Mutalib: Change, or in this particular context, public sector transformation, does not happen overnight. Apart from the importance of having the right planning and implementation, the public sector will have to adopt a mindset of lifelong learning. The change must come from ‘within’. Generally, any good government will put their young leaders through processes and programmes to help build up their range of competencies. At the leadership or senior management level, we cannot afford to be pure specialists anymore; we must be generalists. Having to experience both the corporate and public sectors generally gives an individual an edge: the ability to see both ‘worlds’ in perspective. There’s a cross-multiplier effect when we bring our skills from one organisation to the next that can result in more positive outcomes.
The new generation of public sector leaders will have to get down to the ground, know people, what the real functions of institutions are, and what the policy big picture is. They will have to learn to respect the opinions and views of the others, and look at policy issues from different perspectives. They will have to learn to manage diverse groups, including people older or more senior than them, taking into consideration their different attributes, attitudes and views.
On Public Sector Transformation and National Alignment
Mutalib: Public policy is an iterative process. It must always be two-way: seeking alignment between national and stakeholders’ perspectives. Consultation, communication and public engagement are important processes that can help make sure that stakeholders are not overlooked. Before you introduce a policy, the people need to know about it. Through piloting exercises, where you allow for trial and error and plenty of feedback, you reduce the risk of public resistance to new policies.
One of the obvious indicators of how well your policy will work out is how well the public embraces the policy. But in fact, there are no straightforward KPIs. For instance, tracking the number of complaints that have gone down does not really tell you anything. It could mean that the public has given up. Of course, you also need a mitigation plan in case things go wrong. Accidents happen in real life. Tools such as scenario planning and risk management can assist in decision-making, but ultimately when a policy is already out there, you have to get engaged with the real stakeholders: the public.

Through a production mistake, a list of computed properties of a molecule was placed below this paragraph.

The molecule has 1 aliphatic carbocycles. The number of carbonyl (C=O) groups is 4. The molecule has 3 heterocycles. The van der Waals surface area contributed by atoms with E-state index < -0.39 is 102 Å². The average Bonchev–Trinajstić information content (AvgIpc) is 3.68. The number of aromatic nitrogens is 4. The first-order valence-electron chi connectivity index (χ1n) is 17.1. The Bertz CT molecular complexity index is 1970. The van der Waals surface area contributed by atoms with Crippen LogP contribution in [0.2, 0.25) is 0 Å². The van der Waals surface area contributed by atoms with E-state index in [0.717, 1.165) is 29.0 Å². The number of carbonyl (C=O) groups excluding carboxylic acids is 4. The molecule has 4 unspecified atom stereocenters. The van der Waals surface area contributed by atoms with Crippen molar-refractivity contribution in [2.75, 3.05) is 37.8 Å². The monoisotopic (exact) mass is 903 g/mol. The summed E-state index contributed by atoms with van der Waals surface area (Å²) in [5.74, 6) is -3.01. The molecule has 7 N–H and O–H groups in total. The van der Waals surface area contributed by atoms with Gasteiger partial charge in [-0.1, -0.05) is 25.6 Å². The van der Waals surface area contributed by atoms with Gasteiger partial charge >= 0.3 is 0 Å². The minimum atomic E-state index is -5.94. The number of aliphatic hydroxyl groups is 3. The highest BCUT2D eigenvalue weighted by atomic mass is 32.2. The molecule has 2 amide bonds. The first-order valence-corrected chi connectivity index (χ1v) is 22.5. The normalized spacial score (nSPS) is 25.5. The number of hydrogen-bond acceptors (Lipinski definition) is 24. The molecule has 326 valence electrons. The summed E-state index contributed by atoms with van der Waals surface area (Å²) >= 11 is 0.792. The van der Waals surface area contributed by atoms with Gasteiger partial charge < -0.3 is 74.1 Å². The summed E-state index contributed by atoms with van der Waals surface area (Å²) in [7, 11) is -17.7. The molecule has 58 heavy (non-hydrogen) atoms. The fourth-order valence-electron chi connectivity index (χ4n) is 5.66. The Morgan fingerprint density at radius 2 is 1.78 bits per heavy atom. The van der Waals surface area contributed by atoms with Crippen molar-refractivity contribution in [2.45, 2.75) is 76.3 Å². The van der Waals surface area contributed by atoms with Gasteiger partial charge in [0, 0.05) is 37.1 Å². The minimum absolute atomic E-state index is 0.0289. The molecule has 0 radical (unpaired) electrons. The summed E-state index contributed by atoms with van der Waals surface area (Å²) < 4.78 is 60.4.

Bui: When you decide to aim for efficiency, there is a tendency to narrow down the margin for manoeuvre. But in many cases, it is still important to make room for flexibility, to have a sense of readiness for risk. There is always a risk when you decide to devolve power and responsibility. At the same time, as a leader, you tend to want safe solutions. So how far are you ready to go in devolving your authority, and delegating to your subordinates to work on their own? That is a question that leaders everywhere need to address.
What I have seen here in Singapore is that despite the diversity of people and scarcity of resources, there is a unity of mind and action, all the way from the top leadership down through the civil service to the population. And that will enable you to move forward, as has been shown for the past several decades.
The ETHOS Roundtable was conducted by CSC Senior Researcher Dr Vernie Oliveiro in September 2013. Mr Bui Teh Giang and Mr Abdul Mutalib Pehin Dato Yusof were participants in the 6th Leaders in Governance Programme (LGP) organised by the Singapore Civil Service College from 26 August to 3 September 2013. Drawing from Singapore’s development experience, the LGP offered practical insights into the fundamentals of good governance and effective policy implementation for sustainable economic development and social cohesion. Over the eight-day programme, participants interacted with senior government officials and thought leaders, and visited key government agencies to understand their operating philosophies and values.